In the corners or where you want it darker, just leave the dye there on a bit longer than the rest. To get a deeper penetration you might want to only use one coat of shellac and sand it back with 320.

-- "there aren’t many hand tools as awe-inspiring as the #8 jointer. I mean, it just reeks of cast iron heft and hubris" - Smitty

View Don W's profile

Don W

14606 posts in 1164 days


#6 posted 268 days ago

if thats your first project, you’re off to a great start.

Here is a project I did that i distressed.
Look at Hmikes and maybe even buy the book he recommends.

And see if some of Smitty's tips help.

-- Master hand plane hoarder. - http://timetestedtools.com

View mrjinx007's profile

mrjinx007

1309 posts in 364 days


#7 posted 268 days ago

I made a bar once and wanted the top to look like an old work bench. After beating some bent nails and screws on the surface, used some pine charcoal and crushed it to dust and rubbed it on the surface. Then a coat of spar varnish. It came out looking pretty good. You have done a great job on your first project. I also finish my projects before assembling them. Take care

-- earthartandfoods.com

View dawsonbob's profile

dawsonbob

381 posts in 352 days


#8 posted 268 days ago

@crisstef. I read somewhere about dye stains, and they sound pretty good. I wonder where I can get that stuff here in San Diego?

-- Mistakes are what pave the road to perfection

View ColonelTravis's profile

ColonelTravis

558 posts in 491 days


#9 posted 268 days ago

dawsonbob – Woodcraft and Rockler each have a wall full of General cans.

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dawsonbob

381 posts in 352 days


#10 posted 268 days ago

Thanks, Don W. It is my first project, and it’s actually kind of crude. I’m trying to get the feel of old New Mexican rustic furniture, so a little bit crude is probably okay. It’s almost all done with hand tools, although I did need a jigsaw for some parts.

Thanks for the links; they’re very helpful. I ordered the book from Amazon, since I plan on making a lot of rustic pine furniture. Thanks.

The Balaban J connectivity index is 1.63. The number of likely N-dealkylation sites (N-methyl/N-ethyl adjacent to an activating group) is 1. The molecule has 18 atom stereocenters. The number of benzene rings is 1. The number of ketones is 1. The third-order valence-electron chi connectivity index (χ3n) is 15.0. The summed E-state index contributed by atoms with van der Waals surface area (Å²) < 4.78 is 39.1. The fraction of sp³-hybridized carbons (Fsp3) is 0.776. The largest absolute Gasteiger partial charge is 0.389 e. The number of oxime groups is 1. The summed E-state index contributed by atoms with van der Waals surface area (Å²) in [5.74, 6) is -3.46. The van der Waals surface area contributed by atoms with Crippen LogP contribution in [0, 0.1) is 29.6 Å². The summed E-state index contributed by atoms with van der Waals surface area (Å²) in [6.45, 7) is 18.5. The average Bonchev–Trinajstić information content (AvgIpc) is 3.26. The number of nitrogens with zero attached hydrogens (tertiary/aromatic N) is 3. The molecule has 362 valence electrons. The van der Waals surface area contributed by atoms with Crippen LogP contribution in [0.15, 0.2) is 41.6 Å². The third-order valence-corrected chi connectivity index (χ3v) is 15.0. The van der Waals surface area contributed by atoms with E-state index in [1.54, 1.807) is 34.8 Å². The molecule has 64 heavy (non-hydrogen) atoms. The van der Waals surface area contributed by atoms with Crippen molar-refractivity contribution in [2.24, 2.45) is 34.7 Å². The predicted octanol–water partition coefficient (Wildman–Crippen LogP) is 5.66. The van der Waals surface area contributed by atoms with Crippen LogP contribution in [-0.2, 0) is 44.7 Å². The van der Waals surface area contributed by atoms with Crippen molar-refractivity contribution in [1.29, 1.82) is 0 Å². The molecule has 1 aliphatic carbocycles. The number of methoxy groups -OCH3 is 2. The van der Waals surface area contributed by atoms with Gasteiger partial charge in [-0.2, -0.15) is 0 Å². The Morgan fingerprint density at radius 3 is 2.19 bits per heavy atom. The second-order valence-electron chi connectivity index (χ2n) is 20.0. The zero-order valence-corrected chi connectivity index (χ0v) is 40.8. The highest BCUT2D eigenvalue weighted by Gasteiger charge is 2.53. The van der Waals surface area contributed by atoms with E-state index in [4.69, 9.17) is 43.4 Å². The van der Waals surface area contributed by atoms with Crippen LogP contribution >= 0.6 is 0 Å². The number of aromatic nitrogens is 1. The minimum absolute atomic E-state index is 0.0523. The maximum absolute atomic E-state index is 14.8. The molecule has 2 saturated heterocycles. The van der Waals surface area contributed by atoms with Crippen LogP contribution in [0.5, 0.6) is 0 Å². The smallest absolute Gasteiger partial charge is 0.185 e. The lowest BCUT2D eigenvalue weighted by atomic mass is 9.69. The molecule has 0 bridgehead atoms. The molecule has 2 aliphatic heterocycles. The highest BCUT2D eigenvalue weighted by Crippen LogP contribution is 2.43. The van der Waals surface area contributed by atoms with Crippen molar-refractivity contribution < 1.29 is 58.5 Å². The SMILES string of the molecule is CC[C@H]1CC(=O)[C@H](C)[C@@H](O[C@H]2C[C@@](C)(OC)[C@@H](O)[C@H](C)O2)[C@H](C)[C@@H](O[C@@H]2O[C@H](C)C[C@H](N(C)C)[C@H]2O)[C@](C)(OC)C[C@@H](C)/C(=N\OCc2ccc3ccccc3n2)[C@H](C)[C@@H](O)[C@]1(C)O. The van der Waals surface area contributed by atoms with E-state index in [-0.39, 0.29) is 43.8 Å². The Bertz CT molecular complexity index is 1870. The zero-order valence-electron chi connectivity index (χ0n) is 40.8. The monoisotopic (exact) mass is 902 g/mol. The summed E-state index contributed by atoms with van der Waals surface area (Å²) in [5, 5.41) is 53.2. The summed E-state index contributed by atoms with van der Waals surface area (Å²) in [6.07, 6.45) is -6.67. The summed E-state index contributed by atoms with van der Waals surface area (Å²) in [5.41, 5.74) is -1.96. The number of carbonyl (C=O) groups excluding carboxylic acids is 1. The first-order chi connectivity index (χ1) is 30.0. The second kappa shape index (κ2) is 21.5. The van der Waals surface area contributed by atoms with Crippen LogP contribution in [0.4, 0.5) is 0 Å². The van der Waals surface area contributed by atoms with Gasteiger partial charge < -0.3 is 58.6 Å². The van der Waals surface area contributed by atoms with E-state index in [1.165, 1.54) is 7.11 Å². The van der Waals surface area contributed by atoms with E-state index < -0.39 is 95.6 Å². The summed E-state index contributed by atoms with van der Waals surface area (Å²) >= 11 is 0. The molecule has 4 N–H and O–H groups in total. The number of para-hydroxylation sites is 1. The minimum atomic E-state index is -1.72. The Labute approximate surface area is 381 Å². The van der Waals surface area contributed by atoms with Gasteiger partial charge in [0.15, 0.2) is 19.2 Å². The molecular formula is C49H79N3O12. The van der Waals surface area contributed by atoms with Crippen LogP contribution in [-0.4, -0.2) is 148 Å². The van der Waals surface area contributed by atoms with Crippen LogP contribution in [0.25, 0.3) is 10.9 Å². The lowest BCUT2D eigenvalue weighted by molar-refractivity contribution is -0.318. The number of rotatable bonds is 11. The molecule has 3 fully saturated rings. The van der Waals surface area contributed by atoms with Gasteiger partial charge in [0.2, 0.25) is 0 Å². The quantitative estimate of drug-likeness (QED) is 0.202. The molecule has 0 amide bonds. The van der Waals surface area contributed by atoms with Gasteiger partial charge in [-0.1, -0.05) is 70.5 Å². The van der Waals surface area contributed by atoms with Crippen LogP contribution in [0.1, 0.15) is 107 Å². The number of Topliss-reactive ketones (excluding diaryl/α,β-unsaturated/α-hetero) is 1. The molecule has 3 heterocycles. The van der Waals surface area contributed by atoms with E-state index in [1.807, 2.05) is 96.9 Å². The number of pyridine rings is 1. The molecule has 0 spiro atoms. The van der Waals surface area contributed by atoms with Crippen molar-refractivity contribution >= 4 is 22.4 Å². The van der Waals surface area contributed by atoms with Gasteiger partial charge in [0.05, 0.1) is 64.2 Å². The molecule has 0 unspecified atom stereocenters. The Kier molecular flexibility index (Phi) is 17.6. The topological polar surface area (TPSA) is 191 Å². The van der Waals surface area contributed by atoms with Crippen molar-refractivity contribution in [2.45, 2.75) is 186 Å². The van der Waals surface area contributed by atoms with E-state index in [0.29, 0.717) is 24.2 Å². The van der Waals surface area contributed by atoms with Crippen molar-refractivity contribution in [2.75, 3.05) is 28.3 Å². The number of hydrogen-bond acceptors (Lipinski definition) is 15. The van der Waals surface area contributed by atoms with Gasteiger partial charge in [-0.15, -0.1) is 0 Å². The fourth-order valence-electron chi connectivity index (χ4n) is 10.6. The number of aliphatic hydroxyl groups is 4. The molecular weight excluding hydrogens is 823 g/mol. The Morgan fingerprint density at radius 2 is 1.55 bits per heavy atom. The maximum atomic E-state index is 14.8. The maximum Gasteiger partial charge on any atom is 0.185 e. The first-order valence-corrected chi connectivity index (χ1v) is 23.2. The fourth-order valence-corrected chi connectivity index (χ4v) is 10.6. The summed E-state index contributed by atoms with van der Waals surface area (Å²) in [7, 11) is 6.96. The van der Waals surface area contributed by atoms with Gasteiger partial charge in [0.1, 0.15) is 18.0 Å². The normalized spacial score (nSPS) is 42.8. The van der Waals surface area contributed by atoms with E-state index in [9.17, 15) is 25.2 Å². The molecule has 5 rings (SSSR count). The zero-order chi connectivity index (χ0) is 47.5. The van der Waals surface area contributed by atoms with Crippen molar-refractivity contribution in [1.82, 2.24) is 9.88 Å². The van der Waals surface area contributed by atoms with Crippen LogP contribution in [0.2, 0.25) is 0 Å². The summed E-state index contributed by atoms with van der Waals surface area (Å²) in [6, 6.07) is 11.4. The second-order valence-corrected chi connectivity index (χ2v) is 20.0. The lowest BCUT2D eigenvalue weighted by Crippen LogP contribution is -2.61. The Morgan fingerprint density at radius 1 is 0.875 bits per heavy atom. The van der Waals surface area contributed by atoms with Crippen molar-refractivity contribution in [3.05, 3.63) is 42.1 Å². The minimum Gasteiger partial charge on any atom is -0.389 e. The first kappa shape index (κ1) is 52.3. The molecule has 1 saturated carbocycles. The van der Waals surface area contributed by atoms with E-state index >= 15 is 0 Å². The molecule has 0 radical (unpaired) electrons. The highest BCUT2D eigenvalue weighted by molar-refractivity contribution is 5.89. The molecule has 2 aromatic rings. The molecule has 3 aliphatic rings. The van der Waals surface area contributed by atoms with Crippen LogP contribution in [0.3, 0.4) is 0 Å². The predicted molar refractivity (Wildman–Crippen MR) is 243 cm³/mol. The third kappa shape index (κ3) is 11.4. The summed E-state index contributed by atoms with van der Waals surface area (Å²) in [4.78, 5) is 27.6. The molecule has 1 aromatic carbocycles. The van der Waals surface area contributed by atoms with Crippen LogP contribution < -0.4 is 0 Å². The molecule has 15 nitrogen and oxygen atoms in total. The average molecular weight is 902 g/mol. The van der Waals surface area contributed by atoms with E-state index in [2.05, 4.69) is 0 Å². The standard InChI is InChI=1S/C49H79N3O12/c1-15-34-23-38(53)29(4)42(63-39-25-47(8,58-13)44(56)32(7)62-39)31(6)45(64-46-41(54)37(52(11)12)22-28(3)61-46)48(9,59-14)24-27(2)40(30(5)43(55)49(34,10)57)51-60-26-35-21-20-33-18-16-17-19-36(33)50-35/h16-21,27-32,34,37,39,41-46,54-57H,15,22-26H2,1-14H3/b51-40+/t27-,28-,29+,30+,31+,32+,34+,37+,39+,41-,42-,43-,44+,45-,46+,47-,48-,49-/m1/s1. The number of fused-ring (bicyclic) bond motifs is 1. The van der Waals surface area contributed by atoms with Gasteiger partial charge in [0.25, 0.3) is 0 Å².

-- Mistakes are what pave the road to perfection

View dawsonbob's profile

dawsonbob

381 posts in 352 days


#11 posted 268 days ago

mrjinx. Thanks. So it can be safely done to finish before assembly? This project is entirely dependent on fitting (dovetails and mortises, oh my!), so it has to be glued: there are no metal fasteners used anywhere in this project.

-- Mistakes are what pave the road to perfection

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dawsonbob

381 posts in 352 days


#12 posted 268 days ago

ColonelTravis. I have a Rockler just a few miles away. I’ll check them out for the General finishes.

-- Mistakes are what pave the road to perfection

View Don W's profile

Don W

14606 posts in 1164 days


#13 posted 268 days ago

oh, and I would finish it before gluing as well.

-- Master hand plane hoarder. - http://timetestedtools.com

View dawsonbob's profile

dawsonbob

381 posts in 352 days


#14 posted 268 days ago

Don W. Thanks. Another vote for finishing first. I think that trying to get in between the shelves and into the dovetails would be an absolute bear once it’s assembled, so finishing first seems like a good idea, as long as I can get the glue to hold afterward.

-- Mistakes are what pave the road to perfection

View Don W's profile

Don W

14606 posts in 1164 days


#15 posted 268 days ago

I typically try to avoid the obvious area that will be glued together without getting insane. You can also tape some off. A quick swipe with sand paper or file can help. A final coat or 2 of finish is put on after glue up to even it out.

-- Master hand plane hoarder. - http://timetestedtools.com